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Pierre-Emerick Aubameyang held out for Gabon with “cardiac issue”

Fortunately, it doesn’t seem to be a long-term, serious issue.

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Cameroon v Gabon - 2017 Africa Cup of Nations: Group A Photo by Visionhaus/Corbis via Getty Images

Pierre-Emerick Aubameyang was held out of Gabon’s (dramatic) 1-1 draw against Ghana yesterday after a pre-match CAF medical exam revealed that he had a “cardiac issue” likely related to his recent symptomatic case of COVID-19. Aubameyang tested positive upon joining up with Gabon a few days before AFCON.

Although his COVID-positive cannot be definitively tied to his spending time at a restaurant / club in Dubai with teammates before traveling to Cameroon, pictures and video of which circulated on social media, it seems likely that is when and where he was exposed. Gabon teammate and A.C. Milan standout Mario Lemina, who was pictured with Aubameyang in Dubai, also tested positive.

Fortunately, The Athletic reports that Arsenal have spoken with Gabon’s team doctors and are confident that the measure was precautionary and not cause for concern. Aubameyang has been back in training for a few days and is reportedly feeling well.

This isn’t the first brush with COVID-19 for Aubameyang. He was “reminded of his responsibilities” last year when a video emerged of him getting a tattoo seemingly in violation of COVID protocols. He missed a pre-Europa League travel COVID-19 test last season. And he was among the Arsenal players who tested positive the day before this season started, although there is little information about whether that was related to a breach in protocol or the simple fact that COVID-19 is a highly contagious virus that you have a chance to catch if you’re interacting with other people.

But when you couple all that with him showing up late to the Tottenham match last season, even though it looks to have been bad traffic that got him, and other rumblings about his commitment / focus / attitude over the course of his career it doesn’t paint the best picture.

I try hard to avoid speculating about things that I don’t know enough about when it comes to players because often we project and let our own biases color our perception. But indulge me for a second on Aubameyang. I think we can fairly say that for him, football is a job more than an all-consuming passion. For what it’s worth, that’s not dissimilar from what Ben White said about himself earlier this season with his comments about not going home to immerse himself in football at the end of his work day. Nor is it unlike what some lionize Hector Bellerin for, i.e. being a well-rounded individual with interests outside of his job.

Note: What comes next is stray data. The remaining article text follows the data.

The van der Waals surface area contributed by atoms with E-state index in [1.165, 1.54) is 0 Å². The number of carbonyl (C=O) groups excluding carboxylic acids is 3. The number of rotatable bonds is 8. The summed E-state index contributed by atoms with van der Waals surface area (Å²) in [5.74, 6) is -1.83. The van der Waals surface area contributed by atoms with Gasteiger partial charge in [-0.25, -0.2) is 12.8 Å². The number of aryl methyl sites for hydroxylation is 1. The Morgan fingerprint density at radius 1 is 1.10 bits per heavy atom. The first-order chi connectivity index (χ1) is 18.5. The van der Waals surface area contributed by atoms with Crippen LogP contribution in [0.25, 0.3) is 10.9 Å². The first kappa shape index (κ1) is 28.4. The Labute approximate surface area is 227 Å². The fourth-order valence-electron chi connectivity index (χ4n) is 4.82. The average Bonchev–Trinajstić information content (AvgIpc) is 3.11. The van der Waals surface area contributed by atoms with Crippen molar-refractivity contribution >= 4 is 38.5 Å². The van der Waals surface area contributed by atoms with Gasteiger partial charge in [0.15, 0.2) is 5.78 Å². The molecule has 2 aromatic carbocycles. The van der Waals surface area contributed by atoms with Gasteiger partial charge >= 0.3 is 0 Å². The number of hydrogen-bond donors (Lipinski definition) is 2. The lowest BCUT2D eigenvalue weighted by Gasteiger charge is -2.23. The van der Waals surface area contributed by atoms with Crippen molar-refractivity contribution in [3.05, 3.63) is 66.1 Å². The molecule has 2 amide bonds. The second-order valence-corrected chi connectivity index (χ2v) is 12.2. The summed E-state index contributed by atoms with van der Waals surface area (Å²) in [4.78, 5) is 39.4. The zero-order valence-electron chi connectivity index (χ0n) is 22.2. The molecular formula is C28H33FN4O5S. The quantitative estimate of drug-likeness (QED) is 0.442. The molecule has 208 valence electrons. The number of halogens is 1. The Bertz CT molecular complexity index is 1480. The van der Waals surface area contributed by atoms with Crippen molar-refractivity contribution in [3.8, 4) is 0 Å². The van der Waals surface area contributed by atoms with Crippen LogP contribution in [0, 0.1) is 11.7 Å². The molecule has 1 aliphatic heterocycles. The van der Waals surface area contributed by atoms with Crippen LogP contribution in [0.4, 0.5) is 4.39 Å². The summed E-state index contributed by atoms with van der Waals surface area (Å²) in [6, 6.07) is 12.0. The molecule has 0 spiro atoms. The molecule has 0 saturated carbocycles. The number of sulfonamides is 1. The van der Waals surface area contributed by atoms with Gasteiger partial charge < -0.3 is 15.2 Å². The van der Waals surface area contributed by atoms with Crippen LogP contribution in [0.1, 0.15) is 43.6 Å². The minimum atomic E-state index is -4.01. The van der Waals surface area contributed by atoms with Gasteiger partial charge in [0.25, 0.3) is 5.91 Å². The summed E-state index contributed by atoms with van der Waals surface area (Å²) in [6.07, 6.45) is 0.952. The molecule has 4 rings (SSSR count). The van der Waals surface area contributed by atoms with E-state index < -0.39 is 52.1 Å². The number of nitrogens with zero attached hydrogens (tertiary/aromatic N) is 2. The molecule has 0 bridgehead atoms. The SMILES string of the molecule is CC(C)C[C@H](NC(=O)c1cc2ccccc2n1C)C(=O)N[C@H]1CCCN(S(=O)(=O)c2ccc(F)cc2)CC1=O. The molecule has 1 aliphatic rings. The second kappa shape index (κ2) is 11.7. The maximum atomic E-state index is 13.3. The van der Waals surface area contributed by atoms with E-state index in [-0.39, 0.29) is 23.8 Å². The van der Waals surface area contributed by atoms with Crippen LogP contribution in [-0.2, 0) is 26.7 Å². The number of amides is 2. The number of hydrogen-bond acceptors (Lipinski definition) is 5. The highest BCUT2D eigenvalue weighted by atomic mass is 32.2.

We’ve all known people like Aubameyang. They do what they need to do to be good enough at their job, but you know they could do more. They’re blessed with natural gifts — be it intelligence in the office or athleticism for a footballer (or intelligence for a footballer...but not really athleticism in the office) — and the combination of those gifts with the amount of work they put in makes them pretty good (or even great) at what they do.

Evgeny Kuznetzov, a supremely talented hockey player for my Washington Capitals, was once asked about whether he thought he could be the best player in the league. His response was basically, “why would I want to do that, that’s a lot of work, I’m really good right now, and I want to enjoy my life.” That seems very much in line with what Aubameyang would say if asked the same question.

Aubameyang is well within his rights to do with his life as he sees fit. He can put as much or as little effort into his job as he chooses. Football players are human beings, and we should treat them as we would treat anybody else. I have always been steadfast in that belief. And as unlikely as it may seem given the body of evidence, it’s possible that all the COVID stuff has been a series of unfortunate events, bad luck, and coincidences for Aubameyang. It would be unfair to not at least recognize that possibility.

But there is undoubtedly a disconnect between both fan and club expectations and how he has chosen to act as a professional footballer. And that creates a lot of tension. Whether the expectations are unreasonable or Aubameyang is out of line (or both — it’s definitely both), is somewhat academic. What matters is how Mikel Arteta, Arsenal, and Aubameyang view things. I still think there is a way back for the relationship, although that’s rapidly turning into more hope than anything else. The prevailing sentiment seems to be he’s finished as an Arsenal player.

Circling back to Aubameyang’s COVID recovery — for what it’s worth, “cardiac issue” and “heart lesions” sound very much like something to worry about to me, but I’m not a doctor. The bottom line is that the medical professionals don’t seem concerned that it will have a lasting impact on Aubameyang, and around here, we trust doctors. I’m glad that Aubameyang looks unlikely to suffer any lasting health problems. That’s the most important part of all of this, that Aubameyang the person is going to be alright.